And by the way, everything in life is writable about if you have the outgoing guts to do it, and the imagination to improvise. The worst enemy to creativity is self-doubt.
– Sylvia Plath
When reading this, all that came to mind was the ultimate of self-doubt—which happened to be the end result of Plath’s life—suicide. Unfortunately, her creativity was snuffed in 1963, and she left only what she gave prior to her demise.
She often found herself in two different states of being: “joyous positive and despairing negative.”
Her quote on self-doubt being “the worst enemy,” along with her extremes between positive and negative, headed into my being and shook my soul. I related.
I have emerged from many depths of despair in my life over the years to a place where I live in neither extreme, and, yet, the possibility of both are continuously there.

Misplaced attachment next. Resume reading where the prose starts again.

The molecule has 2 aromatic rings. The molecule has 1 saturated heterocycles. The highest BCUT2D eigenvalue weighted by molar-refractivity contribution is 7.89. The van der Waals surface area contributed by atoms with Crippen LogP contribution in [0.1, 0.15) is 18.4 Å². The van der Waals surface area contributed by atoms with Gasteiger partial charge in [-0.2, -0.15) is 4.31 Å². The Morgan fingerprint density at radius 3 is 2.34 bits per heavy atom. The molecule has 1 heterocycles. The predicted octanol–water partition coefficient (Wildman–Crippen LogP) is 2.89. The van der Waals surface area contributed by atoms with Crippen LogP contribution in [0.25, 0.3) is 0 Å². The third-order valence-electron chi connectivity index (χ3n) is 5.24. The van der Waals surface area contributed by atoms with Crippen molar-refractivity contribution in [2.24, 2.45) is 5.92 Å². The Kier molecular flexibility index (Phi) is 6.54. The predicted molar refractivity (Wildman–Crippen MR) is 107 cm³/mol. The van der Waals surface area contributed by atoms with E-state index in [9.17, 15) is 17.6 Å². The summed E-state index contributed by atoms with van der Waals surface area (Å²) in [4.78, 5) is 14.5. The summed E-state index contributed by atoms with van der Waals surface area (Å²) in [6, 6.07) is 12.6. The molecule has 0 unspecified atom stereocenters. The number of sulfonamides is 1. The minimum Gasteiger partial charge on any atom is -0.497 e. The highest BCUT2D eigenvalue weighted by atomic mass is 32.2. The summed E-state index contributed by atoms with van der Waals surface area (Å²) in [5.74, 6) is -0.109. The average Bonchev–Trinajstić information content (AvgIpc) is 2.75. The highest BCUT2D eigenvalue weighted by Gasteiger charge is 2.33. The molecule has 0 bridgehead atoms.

Even the other morning, having bounced between dreams of fear, I woke with self-doubt, that sneaky, persistent negativity that enjoys hiding in the shadows of my words and thoughts.
My spirit is easily led into the darkness—this is a truth about myself I cannot deny and no longer need to. With truth, I have a chance at productive action, like searching for writing that counters what my mind wants to drown me in.
There is no need for me to slow dance with self-doubt or the negativity that worms its way through my mind.
Instead, I can focus on creating, doing what doesn’t feel right, or more like feels useless, like: What’s the point anyhow?
The point is that after doing what doesn’t feel right, like being creative and productive, I carry less self-doubt.
Sometimes a day of living is a day of collecting the small parcels of reassurance, love, and service to build a mainstay for me to live upon. And with all things worth doing, there is an essence of faith that is exercised.
Faith that what I do today generates a significance worth cultivating, even if the result I pine is not the one I receive; ultimately, I always receive what I need.